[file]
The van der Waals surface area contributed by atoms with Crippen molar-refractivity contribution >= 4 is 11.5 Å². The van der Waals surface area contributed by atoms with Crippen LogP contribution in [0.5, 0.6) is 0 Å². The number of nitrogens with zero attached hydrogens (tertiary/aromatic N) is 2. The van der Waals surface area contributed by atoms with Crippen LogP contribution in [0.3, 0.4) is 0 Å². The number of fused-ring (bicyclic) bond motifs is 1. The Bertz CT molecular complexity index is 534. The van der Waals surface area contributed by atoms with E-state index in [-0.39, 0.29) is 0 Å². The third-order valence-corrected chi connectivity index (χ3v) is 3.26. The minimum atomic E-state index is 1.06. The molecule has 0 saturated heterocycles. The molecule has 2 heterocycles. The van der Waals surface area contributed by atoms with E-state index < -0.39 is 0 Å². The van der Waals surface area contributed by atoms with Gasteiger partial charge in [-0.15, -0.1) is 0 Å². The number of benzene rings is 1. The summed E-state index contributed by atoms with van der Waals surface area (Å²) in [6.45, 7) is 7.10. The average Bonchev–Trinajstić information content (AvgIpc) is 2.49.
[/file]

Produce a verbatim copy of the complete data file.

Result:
The van der Waals surface area contributed by atoms with Crippen molar-refractivity contribution >= 4 is 11.5 Å². The van der Waals surface area contributed by atoms with Crippen LogP contribution in [0.5, 0.6) is 0 Å². The number of nitrogens with zero attached hydrogens (tertiary/aromatic N) is 2. The van der Waals surface area contributed by atoms with Crippen LogP contribution in [0.3, 0.4) is 0 Å². The number of fused-ring (bicyclic) bond motifs is 1. The Bertz CT molecular complexity index is 534. The van der Waals surface area contributed by atoms with E-state index in [-0.39, 0.29) is 0 Å². The third-order valence-corrected chi connectivity index (χ3v) is 3.26. The minimum atomic E-state index is 1.06. The molecule has 0 saturated heterocycles. The molecule has 2 heterocycles. The van der Waals surface area contributed by atoms with E-state index < -0.39 is 0 Å². The van der Waals surface area contributed by atoms with Gasteiger partial charge in [-0.15, -0.1) is 0 Å². The number of benzene rings is 1. The summed E-state index contributed by atoms with van der Waals surface area (Å²) in [6.45, 7) is 7.10. The average Bonchev–Trinajstić information content (AvgIpc) is 2.49.